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How to Write 20,000 Words in a Weekend

By Jessica Albon


Last month, I won NaNoWriMo (participants write a 50,000 word novel in a month). While I’d decided to participate on the 1st of November, and even made a bit of progress throughout the month, on the final weekend, I was 20,000 words away from the 50,000 word goal.

So, I did what any sane, sensible person would do: decided I would write those final 20,000 words over the weekend. And then I did it.

Along the way, I learned a few lessons about writing faster, so read on to find out how you, too, can write 20,000 words in a weekend.

  1. Clip your nails. I’m a gal with strong, healthy natural nails. And I generally keep them a longish length. Not super long, or even long enough that they impede my regular daily typing tasks, but longer than short. What I discovered when I was keeping the focus on speed was that they got in the way. So I cut them right off and viola was able to type a lot faster.
  2. You may or may not need to clip your nails. But, I’d imagine there’s something in your environment that is slowing you down. Find it and cut it out. Mercilessly. After all, it’s not as if nails don’t grow back.

  3. Play the right music. Early on in my weekend of 20,000 words, I stuck with Pandora which I often listen to while I’m working. But, I quickly found that I was too easily distracted by whether or not I “liked” a song when it came on (Pandora lets you vote thumbs up or down on each song so that it can customize itself to your preferences).
  4. After realizing just how much I was switching to my web browser window to vote on a song, I asked myself what CD I wanted to listen to (Marc Broussard‘s Bootleg to Benefit the Victims of Hurricane Katrina was what sprung to mind), got up, put that on repeat, and got back to the writing. (By the second day, I kept the album set to repeat track number five exclusively… But you might like a little more variety than that.)

    You might write best with classical music, even though that’s not what you usually listen to. Or, you might write best with no music (or TV) in the background. Ask yourself what sounds you need to be most productive and do that–even if it’s not what you’d choose otherwise.

  5. Break the goal down into manageable chunks. When I started my weekend, I knew I needed to write 20,000 words. Since I’d already written 30,000, I didn’t see the need to break the goal down into smaller chunks. After all, how hard could this possibly be?
  6. After wasting almost the entire day Saturday, I was procrastinating, reading blogs when I came upon this post: I Made It! 5000 Words Today. I didn’t have cute Post It notes like Jolie, so I chopped up an index card instead. That’s right, 20 pieces of index card, all with a goal to write another 1000 words. I didn’t display them all at once–just in groups of five. And, after reaching each group of five, I asked myself what I’d like as a reward (I know, I’m very, very indulgent–but, hey, it worked). So, whether the answer was a cup of hot cocoa, or a quick walk with Izzy, it only took 4 rewards to get me through the necessary word count.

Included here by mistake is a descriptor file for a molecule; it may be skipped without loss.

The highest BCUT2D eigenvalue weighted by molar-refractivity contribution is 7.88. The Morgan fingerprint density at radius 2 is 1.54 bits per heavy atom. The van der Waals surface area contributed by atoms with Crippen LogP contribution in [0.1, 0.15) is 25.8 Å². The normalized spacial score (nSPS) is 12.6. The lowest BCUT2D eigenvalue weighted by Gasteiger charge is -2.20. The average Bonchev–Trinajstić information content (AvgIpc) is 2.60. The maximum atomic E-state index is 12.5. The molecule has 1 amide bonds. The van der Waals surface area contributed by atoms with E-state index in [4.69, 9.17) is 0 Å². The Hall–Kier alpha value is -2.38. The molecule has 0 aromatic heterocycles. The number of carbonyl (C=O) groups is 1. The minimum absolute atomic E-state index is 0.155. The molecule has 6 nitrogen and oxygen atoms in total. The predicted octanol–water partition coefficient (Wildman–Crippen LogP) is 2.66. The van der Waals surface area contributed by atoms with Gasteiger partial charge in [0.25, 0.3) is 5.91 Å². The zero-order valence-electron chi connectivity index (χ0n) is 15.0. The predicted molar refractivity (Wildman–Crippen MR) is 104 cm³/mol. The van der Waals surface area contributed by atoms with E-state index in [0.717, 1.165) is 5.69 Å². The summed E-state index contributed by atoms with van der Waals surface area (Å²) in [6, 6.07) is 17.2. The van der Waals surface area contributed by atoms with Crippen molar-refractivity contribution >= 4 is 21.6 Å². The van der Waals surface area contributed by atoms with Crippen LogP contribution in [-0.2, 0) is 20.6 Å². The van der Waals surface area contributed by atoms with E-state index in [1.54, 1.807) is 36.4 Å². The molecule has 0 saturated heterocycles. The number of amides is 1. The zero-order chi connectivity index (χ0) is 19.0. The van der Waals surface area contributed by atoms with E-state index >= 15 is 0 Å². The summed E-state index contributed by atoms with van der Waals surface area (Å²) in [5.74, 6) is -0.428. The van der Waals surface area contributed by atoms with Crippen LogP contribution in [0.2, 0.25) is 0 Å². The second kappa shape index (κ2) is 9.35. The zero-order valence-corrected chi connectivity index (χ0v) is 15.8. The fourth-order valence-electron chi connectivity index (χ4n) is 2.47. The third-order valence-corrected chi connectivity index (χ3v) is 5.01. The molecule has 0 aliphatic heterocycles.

The reason this worked for me was that I’d been checking my word count non stop to see how much closer I was to 50,000 words. By breaking it into a manageable 1000 words, and knowing it took me about 20 minutes to write 1000 words, I simply checked my word count every 25 minutes to see if I’d met my goal. When I had, I wrote my updated word count on the associated slice of index card, along with the time, and set that card aside. Goal met. Yea me.

  7. Seek out advice that works for other people and give it a fair shake. Had I not come upon Jolie’s post, I very well might not have made it to 50,000 words. Had I come upon Jolie’s post and disregarded it as a silly idea, I definitely wouldn’t have made it to 50,000 words.
  8. So, here’s what you do–when you’ve got a goal at hand, especially if it’s something you’ve never done before (or, in my case, haven’t done in quite a while), get some advice before you jump in. Find someone who’s done what you want to do (or close), get their advice, and give it a committed try.

    Don’t disregard their advice as something that “won’t work for you” even if you’ve tried something similar in the past. You’re in a new place, you’ve grown as a person, and, hey, they met the goal you’re trying to meet.

  9. You know what to do. So do it.
  10. I’ve never written 20,000 words in a weekend before, but I have written 7000 words in a day. I knew I could do this. I knew *how* to do this.

    Ultimately, it involved sitting in a chair, in front of the computer, and TYPING (not surfing or “studying” or “learning” or staring blankly into space). Some of Most of what I wrote was absolute crap. But the goal wasn’t to write 20,000 amazing words in a weekend. The goal was to get those 20,000 words down on paper and make significant progress in my story. I did that. And you can do it too.

So, whether you’d like to write 20,000 words in a weekend, or 1000 words today, this is how you do it. Good luck!

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